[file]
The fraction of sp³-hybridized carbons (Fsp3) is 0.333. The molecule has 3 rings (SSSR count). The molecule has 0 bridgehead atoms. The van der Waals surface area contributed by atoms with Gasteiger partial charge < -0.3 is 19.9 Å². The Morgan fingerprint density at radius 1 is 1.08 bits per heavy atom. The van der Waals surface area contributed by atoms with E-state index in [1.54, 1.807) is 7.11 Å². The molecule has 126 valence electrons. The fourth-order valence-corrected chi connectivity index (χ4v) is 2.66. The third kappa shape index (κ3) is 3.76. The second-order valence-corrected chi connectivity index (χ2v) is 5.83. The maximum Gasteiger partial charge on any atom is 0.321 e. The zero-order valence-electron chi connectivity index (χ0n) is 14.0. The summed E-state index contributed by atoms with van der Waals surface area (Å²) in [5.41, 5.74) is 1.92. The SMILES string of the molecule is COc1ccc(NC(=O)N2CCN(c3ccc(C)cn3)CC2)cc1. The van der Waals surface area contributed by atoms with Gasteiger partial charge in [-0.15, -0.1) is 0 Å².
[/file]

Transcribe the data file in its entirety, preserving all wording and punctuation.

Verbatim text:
The fraction of sp³-hybridized carbons (Fsp3) is 0.333. The molecule has 3 rings (SSSR count). The molecule has 0 bridgehead atoms. The van der Waals surface area contributed by atoms with Gasteiger partial charge < -0.3 is 19.9 Å². The Morgan fingerprint density at radius 1 is 1.08 bits per heavy atom. The van der Waals surface area contributed by atoms with E-state index in [1.54, 1.807) is 7.11 Å². The molecule has 126 valence electrons. The fourth-order valence-corrected chi connectivity index (χ4v) is 2.66. The third kappa shape index (κ3) is 3.76. The second-order valence-corrected chi connectivity index (χ2v) is 5.83. The maximum Gasteiger partial charge on any atom is 0.321 e. The zero-order valence-electron chi connectivity index (χ0n) is 14.0. The summed E-state index contributed by atoms with van der Waals surface area (Å²) in [5.41, 5.74) is 1.92. The SMILES string of the molecule is COc1ccc(NC(=O)N2CCN(c3ccc(C)cn3)CC2)cc1. The van der Waals surface area contributed by atoms with Gasteiger partial charge in [-0.15, -0.1) is 0 Å².